Under the figure of "King of Tyrus," Ezekiel declares that this great created being "had the seal of perfection, full of wisdom, and perfect in beauty." Ezekiel 28:12–19 describes Satan’s original state as the anointed cherub who was not only a created being, but created perfect (vss. 12-13). He enjoyed the highest position and honor in the presence of God (28:14, 16). Further, Isaiah spoke of him as Lucifer, “star of the morning , son of the dawn” - Isaiah 14:12-15. He was on the holy mountain of God and every precious stone was his covering. He was set there as "the anointed covering cherub" by God and walked up and down in the midst of stones of fire. He was perhaps the appointed guardian of the holiness of God, probably over this original planet earth. The inspired record says, "Thou wast perfect in thy ways from the day that thou wast created, till iniquity was found in thee" - Ezekiel. 28:12-15.
Scriptures relating to Lucifer/Satan's fall:
But what exactly was the character or nature of Satan’s iniquity? As suggested by 1 Timothy 3:6-7 and Ezekiel 28:17, though created perfect by God (Ezek. 28:13-15), it was conceit or pride that welled up in his heart because of his beauty and high position that led to arrogant aspirations and to his sin and fall. In Isaiah 14:12-15 and in Ezekiel 28:12-19, we have a remarkable account of the original place which Satan once had as "Lucifer, son of the morning." His fall from this original, exalted place, of perhaps the greatest of created angelic beings, is given in these Scriptures. These arrogant aspirations are described for us in Isaiah 14:12-17 : pride, selfwill, iniquity, rebellion, and violence are the reasons. Because of his pride and aspirations to be like God, he became God’s chief adversary (Heb. Satan). After this, he is never again called by any of these prestigious titles. Instead, he is called by terms that reflect his fallen character and hostility to God and men, like liar, murderer, Satan (adversary), the evil one, Abaddon (destruction), Apollyon (destroyer), Belial (worthless), serpent, and dragon.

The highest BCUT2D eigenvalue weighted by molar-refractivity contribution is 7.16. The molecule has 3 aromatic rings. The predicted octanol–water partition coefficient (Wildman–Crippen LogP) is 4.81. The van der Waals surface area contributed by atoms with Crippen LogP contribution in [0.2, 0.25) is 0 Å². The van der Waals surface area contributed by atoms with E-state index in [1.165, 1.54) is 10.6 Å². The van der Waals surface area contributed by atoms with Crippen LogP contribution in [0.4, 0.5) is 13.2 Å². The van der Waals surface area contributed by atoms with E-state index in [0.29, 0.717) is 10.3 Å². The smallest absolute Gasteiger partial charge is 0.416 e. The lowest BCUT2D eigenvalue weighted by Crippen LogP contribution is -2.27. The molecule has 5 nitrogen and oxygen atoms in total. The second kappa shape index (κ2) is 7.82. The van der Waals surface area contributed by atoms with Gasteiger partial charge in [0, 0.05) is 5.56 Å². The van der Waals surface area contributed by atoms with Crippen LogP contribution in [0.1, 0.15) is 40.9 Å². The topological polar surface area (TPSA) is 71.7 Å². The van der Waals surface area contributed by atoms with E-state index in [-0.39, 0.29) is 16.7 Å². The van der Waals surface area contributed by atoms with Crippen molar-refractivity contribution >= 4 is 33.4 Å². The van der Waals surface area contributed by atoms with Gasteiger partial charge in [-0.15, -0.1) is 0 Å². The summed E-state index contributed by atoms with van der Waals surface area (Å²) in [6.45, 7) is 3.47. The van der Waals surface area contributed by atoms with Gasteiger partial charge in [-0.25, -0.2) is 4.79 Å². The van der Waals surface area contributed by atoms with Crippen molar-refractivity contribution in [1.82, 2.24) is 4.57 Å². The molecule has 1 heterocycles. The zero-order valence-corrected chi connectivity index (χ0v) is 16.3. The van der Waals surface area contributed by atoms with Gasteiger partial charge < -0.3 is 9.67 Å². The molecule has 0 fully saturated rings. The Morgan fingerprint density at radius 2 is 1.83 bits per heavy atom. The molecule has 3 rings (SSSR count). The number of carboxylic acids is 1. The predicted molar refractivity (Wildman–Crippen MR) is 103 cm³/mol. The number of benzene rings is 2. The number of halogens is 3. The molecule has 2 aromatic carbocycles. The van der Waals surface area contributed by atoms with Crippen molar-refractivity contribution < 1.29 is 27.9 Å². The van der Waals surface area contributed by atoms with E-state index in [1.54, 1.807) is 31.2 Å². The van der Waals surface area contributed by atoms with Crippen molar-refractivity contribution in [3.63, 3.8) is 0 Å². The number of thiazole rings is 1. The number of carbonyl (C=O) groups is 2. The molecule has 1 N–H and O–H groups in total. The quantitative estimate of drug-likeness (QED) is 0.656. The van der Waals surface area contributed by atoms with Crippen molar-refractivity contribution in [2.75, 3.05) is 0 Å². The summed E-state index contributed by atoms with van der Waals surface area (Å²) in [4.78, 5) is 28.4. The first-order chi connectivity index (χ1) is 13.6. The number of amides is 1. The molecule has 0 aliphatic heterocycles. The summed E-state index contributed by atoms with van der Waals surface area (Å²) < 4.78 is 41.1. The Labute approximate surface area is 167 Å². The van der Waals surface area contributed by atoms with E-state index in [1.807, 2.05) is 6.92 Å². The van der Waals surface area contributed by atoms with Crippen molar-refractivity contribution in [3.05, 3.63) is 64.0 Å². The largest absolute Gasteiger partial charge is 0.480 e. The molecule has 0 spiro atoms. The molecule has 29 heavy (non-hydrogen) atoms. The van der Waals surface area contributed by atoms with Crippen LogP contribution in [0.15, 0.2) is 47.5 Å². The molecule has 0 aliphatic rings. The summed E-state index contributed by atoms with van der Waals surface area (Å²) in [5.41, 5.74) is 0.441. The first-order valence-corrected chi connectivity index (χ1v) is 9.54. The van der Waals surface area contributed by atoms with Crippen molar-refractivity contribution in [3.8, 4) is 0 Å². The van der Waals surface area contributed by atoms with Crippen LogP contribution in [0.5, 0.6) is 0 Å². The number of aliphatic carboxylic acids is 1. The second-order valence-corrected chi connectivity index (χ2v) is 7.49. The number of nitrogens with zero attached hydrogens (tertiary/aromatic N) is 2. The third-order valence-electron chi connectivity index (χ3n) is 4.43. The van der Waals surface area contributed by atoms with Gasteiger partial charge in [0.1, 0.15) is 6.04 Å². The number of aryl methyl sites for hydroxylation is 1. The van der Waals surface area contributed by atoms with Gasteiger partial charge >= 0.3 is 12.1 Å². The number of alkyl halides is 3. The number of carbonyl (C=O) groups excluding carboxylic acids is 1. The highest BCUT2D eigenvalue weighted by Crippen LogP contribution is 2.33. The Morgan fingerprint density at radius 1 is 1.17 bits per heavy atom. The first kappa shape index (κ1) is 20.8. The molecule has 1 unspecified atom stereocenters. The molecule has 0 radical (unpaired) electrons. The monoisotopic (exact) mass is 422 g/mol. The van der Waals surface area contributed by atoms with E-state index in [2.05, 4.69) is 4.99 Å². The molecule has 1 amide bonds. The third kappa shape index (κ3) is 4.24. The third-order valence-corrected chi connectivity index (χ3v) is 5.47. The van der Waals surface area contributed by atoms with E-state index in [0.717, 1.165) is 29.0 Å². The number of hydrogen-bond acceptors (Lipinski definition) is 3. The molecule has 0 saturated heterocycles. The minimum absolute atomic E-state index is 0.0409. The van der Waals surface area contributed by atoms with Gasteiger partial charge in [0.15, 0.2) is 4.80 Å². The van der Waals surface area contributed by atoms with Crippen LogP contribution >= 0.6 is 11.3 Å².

Scotus, however points out that this sin was not pride properly so called, but should rather be described as a species of spiritual lust.
Although nothing definite can be known as to the precise nature of the probation of the angels and the manner in which many of them fell, many theologians have conjectured, with some show of probability, that the mystery of the Divine Incarnation was revealed to them, that they saw that a nature lower than their own was to be hypostatically united to the Person of God the Son, and that all the hierarchy of heaven must bow in adoration before the majesty of the Incarnate Word; and this, it is supposed, was the occasion of the pride of Lucifer.